Group ‘deeply regrets’ past discrimination
The American Dental Association has issued an acknowledgment that it deeply regrets not taking a stronger stand against discriminatory membership practices during the pre-civil rights era.
Dr. Raymond Gist, ADA president, said the Oct. 29 announcement reinforces the dental association’s commitment to a diverse and inclusive profession, moving us forward in a new spirit of collaboration to advance the dental profession and the oral health of the public.
“In looking forward, we also must look back,” said Gist, the first African American to serve as ADA president. “Along with acknowledging past mistakes and to build a stronger, collaborative platform for future accomplishments, the ADA apologizes to dentists for not strongly enforcing non-discriminatory membership practices prior to 1965. These are not my words alone—they embody a resolution adopted by the ADA Officers and Board of Trustees.”
Gist said that in the 45 years since he was a dental student, there have been improvements in the diversity of the dental profession, membership and leadership of the ADA, and in initiatives to reduce disparities in the public’s oral health.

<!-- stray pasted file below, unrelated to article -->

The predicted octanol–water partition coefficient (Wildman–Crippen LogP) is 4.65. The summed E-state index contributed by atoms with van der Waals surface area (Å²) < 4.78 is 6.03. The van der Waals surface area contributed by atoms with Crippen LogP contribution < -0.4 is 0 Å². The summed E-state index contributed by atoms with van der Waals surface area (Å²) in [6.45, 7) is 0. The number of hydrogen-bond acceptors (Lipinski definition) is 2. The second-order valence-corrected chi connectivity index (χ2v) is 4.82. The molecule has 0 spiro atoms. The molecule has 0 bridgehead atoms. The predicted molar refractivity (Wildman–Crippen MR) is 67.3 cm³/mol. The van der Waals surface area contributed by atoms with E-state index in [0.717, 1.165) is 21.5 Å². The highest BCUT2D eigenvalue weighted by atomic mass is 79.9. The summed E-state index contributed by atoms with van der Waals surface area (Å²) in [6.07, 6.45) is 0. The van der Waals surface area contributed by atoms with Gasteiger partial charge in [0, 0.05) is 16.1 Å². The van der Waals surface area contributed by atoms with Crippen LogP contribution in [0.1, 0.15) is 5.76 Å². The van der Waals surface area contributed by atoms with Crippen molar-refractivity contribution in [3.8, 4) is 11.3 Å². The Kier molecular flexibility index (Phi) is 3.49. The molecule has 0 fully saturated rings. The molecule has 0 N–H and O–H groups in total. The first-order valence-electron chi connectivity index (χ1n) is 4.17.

He said that although doors have been opened, more can be done to encourage careers in dentistry, citing enrollment in U.S. dental schools not keeping pace with the growth of underrepresented minorities in the U.S. population.
Gist explained that while African Americans and Hispanic Americans each totaled about 13 percent and 16 percent of the U.S. population, respectively, only about 6 percent of dental students were African American and 6 percent were Hispanic American. He also noted that when it comes to the oral health of the public, African Americans and Hispanic Americans suffer higher rates of dental diseases.
“The more our profession reaches out and makes everyone – from every walk of life and with every career ambition – feel welcome, the more talented our next generation of dentists will be,” Gist said.